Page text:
David Mundell has been sacked as Scottish secretary by Boris Johnson as the new prime minister reshapes his cabinet team.
Mr Mundell had served in the post since May 2015, but had opposed Mr Johnson’s bid to become prime minister.
Mr Mundell tweeted that he was “disappointed but not surprised” to be leaving the Scotland Office.
Scottish Conservative leader Ruth Davidson said his record as Scottish secretary had been “exemplary”.
She added: “He has been a trusted adviser to two prime ministers, held his nerve during the independence campaign and faced down Nicola Sturgeon when she called for a re-run in 2017”.
Mr Mundell’s replacement has not yet been announced by Mr Johnson, but Dumfries and Galloway MP Alister Jack has been tipped to take over the role.
In his tweet, Mr Mundell pledged to continue to support the government from the backbenches, but said he had told Mr Johnson on Wednesday afternoon that he would also “hold him to account on his commitments to the Union”.
Mr Mundell has been the MP for Dumfriesshire, Clydesdale and Tweeddale in Scotland since 2005, and served as a junior minister in the Scotland Office before being appointed to the cabinet as Scottish secretary by David Cameron.
He became the first openly-gay Conservative cabinet minister when he came out in January 2016.
Mr Mundell was said to have been heavily involved in a Scottish Conservative attempt to prevent Mr Johnson becoming prime minister in 2016.
He told BBC Scotland last year that it would be “extremely difficult” for him to stay in the cabinet if the former foreign secretary ever did make it to 10 Downing Street.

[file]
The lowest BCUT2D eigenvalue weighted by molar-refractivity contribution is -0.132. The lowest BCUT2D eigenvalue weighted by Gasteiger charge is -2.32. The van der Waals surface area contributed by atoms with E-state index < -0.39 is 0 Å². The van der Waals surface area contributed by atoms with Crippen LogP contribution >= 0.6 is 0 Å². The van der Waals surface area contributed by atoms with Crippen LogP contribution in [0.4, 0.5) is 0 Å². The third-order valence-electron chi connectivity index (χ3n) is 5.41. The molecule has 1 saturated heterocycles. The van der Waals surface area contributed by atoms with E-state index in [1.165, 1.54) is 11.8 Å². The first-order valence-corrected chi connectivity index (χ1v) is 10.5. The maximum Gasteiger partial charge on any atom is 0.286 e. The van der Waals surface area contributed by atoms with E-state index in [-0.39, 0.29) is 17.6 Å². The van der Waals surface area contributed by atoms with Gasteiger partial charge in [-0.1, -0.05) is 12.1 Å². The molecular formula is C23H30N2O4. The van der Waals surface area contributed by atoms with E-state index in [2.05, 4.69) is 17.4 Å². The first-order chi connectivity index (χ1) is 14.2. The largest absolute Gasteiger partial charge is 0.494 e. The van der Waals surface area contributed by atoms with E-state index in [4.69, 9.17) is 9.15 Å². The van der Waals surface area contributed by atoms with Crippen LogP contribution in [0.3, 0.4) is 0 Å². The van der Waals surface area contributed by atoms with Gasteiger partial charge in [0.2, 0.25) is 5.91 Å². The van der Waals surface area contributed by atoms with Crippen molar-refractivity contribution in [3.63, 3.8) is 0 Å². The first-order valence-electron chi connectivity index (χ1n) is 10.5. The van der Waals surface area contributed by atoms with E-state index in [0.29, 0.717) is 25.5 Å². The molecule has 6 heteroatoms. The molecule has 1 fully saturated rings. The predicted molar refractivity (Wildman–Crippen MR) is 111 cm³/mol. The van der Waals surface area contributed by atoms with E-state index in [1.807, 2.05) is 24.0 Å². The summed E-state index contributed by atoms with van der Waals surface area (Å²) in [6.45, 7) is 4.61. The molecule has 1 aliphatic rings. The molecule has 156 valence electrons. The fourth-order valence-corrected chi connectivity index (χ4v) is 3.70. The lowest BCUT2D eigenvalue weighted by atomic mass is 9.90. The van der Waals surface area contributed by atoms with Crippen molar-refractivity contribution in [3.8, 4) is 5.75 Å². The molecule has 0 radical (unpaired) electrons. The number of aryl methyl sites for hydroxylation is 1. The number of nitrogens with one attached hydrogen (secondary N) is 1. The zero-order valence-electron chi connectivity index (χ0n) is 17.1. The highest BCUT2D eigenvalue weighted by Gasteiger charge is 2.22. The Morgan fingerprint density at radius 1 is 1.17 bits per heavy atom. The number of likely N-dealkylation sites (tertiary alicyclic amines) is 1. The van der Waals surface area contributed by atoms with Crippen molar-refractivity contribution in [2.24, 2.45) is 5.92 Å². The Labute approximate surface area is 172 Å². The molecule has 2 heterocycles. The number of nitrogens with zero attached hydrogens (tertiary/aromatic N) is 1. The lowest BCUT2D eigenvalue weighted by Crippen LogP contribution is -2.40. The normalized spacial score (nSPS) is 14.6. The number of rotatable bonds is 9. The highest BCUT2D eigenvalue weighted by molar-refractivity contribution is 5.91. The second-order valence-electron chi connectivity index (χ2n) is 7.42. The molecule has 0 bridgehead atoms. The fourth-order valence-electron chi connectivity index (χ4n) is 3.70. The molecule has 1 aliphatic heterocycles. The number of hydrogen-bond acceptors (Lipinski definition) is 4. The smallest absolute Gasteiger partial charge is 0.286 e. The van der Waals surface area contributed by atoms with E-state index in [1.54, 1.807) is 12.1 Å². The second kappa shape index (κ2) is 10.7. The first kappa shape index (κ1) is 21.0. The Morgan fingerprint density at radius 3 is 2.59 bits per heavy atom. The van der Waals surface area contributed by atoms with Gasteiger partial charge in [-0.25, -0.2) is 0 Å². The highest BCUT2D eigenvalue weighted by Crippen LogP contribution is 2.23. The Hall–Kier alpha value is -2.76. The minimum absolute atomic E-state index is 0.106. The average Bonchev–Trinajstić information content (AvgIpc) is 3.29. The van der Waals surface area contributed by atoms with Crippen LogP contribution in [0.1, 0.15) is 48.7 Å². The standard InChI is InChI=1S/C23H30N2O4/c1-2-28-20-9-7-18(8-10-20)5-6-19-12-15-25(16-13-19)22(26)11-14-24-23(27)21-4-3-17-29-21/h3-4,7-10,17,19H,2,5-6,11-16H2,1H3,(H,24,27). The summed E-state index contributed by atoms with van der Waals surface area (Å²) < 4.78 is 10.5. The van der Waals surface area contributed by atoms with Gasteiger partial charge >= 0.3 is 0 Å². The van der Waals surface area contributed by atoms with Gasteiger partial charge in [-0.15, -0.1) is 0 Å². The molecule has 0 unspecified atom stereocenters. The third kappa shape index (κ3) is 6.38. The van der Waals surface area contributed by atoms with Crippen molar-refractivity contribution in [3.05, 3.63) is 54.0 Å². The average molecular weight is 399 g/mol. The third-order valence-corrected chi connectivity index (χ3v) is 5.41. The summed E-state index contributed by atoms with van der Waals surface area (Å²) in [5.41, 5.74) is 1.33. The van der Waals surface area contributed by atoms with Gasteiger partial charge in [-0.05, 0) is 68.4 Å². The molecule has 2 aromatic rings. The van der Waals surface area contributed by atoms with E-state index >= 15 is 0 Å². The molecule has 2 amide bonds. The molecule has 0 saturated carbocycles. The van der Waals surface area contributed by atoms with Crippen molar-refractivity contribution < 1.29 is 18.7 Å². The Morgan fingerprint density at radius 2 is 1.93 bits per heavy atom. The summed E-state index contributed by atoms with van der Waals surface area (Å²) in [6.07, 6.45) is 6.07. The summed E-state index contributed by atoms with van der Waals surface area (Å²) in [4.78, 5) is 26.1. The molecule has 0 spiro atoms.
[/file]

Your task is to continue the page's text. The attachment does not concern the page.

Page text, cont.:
He had faced calls to resign from SNP and Labour MPs at Scottish Questions in the Commons on Wednesday morning, with the SNP’s Pete Wishart urging him to “have some backbone” and quit his post.
But it is understood he would have willing to remain as Scottish secretary if Mr Johnson had not sacked him.
Mr Mundell backed Remain the EU referendum and initially supported Health Secretary Matt Hancock in the Conservative leadership contest, before switching to Michael Gove.
His departure came as Mr Johnson started to unveil a major overhaul of the government’s ministerial team shortly after accepting the Queen’s invitation to become prime minister following the resignation of Theresa May,
Sajid Javid becomes chancellor and Priti Patel home secretary, while more than half the previous cabinet, including leadership rival Jeremy Hunt, have quit or been sacked.
In a speech outside 10 Downing Street earlier on Wednesday afternoon, Mr Johnson described the nations of the United Kingdom as the “awesome foursome that are incarnated in that red, white, and blue flag.
“Who together are so much more than the sum of their parts, and whose brand and political personality is admired and even loved around the world.”
He new prime minister claimed to have “every confidence” that he would be able to agree a Brexit deal with the EU ahead of the UK’s departure debate on 31 October.
But Mr Johnson insisted that the UK would definitely be leaving the EU on that day “no ifs, no buts”, adding “the buck stops here”.
Scottish First Minister Nicola Sturgeon claimed that his speech was “rambling, blame-shifting and, to put it mildly, somewhat divorced from reality”.